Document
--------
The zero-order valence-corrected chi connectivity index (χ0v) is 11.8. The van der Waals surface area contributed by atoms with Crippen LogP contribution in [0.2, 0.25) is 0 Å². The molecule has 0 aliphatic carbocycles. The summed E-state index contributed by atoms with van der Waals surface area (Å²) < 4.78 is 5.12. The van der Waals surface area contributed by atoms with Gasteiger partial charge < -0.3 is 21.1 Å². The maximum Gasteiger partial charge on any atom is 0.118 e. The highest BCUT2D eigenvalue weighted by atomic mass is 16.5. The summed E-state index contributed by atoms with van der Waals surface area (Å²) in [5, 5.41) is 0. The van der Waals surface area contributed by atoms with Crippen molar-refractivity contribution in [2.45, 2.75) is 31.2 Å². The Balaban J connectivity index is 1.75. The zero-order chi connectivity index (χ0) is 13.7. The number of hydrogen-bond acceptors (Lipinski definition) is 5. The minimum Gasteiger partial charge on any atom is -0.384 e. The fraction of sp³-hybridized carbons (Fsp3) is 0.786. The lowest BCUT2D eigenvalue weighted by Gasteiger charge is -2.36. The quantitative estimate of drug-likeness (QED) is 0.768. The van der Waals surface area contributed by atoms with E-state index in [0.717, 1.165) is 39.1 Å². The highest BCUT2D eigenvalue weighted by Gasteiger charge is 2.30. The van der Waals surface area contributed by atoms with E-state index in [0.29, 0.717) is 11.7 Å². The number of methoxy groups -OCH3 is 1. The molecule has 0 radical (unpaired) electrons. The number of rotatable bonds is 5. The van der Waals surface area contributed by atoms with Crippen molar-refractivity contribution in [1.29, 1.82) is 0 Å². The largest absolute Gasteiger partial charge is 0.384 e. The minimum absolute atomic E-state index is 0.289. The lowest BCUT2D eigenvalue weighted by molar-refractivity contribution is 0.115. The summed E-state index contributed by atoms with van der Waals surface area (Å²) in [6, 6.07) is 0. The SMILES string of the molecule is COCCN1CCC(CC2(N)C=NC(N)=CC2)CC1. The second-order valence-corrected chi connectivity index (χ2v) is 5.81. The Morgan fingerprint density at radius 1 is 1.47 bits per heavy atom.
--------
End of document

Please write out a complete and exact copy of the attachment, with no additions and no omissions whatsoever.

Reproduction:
The zero-order valence-corrected chi connectivity index (χ0v) is 11.8. The van der Waals surface area contributed by atoms with Crippen LogP contribution in [0.2, 0.25) is 0 Å². The molecule has 0 aliphatic carbocycles. The summed E-state index contributed by atoms with van der Waals surface area (Å²) < 4.78 is 5.12. The van der Waals surface area contributed by atoms with Gasteiger partial charge < -0.3 is 21.1 Å². The maximum Gasteiger partial charge on any atom is 0.118 e. The highest BCUT2D eigenvalue weighted by atomic mass is 16.5. The summed E-state index contributed by atoms with van der Waals surface area (Å²) in [5, 5.41) is 0. The van der Waals surface area contributed by atoms with Crippen molar-refractivity contribution in [2.45, 2.75) is 31.2 Å². The Balaban J connectivity index is 1.75. The zero-order chi connectivity index (χ0) is 13.7. The number of hydrogen-bond acceptors (Lipinski definition) is 5. The minimum Gasteiger partial charge on any atom is -0.384 e. The fraction of sp³-hybridized carbons (Fsp3) is 0.786. The lowest BCUT2D eigenvalue weighted by Gasteiger charge is -2.36. The quantitative estimate of drug-likeness (QED) is 0.768. The van der Waals surface area contributed by atoms with E-state index in [0.717, 1.165) is 39.1 Å². The highest BCUT2D eigenvalue weighted by Gasteiger charge is 2.30. The van der Waals surface area contributed by atoms with E-state index in [0.29, 0.717) is 11.7 Å². The number of methoxy groups -OCH3 is 1. The molecule has 0 radical (unpaired) electrons. The number of rotatable bonds is 5. The van der Waals surface area contributed by atoms with Crippen molar-refractivity contribution in [1.29, 1.82) is 0 Å². The largest absolute Gasteiger partial charge is 0.384 e. The minimum absolute atomic E-state index is 0.289. The lowest BCUT2D eigenvalue weighted by molar-refractivity contribution is 0.115. The summed E-state index contributed by atoms with van der Waals surface area (Å²) in [6, 6.07) is 0. The SMILES string of the molecule is COCCN1CCC(CC2(N)C=NC(N)=CC2)CC1. The second-order valence-corrected chi connectivity index (χ2v) is 5.81. The Morgan fingerprint density at radius 1 is 1.47 bits per heavy atom.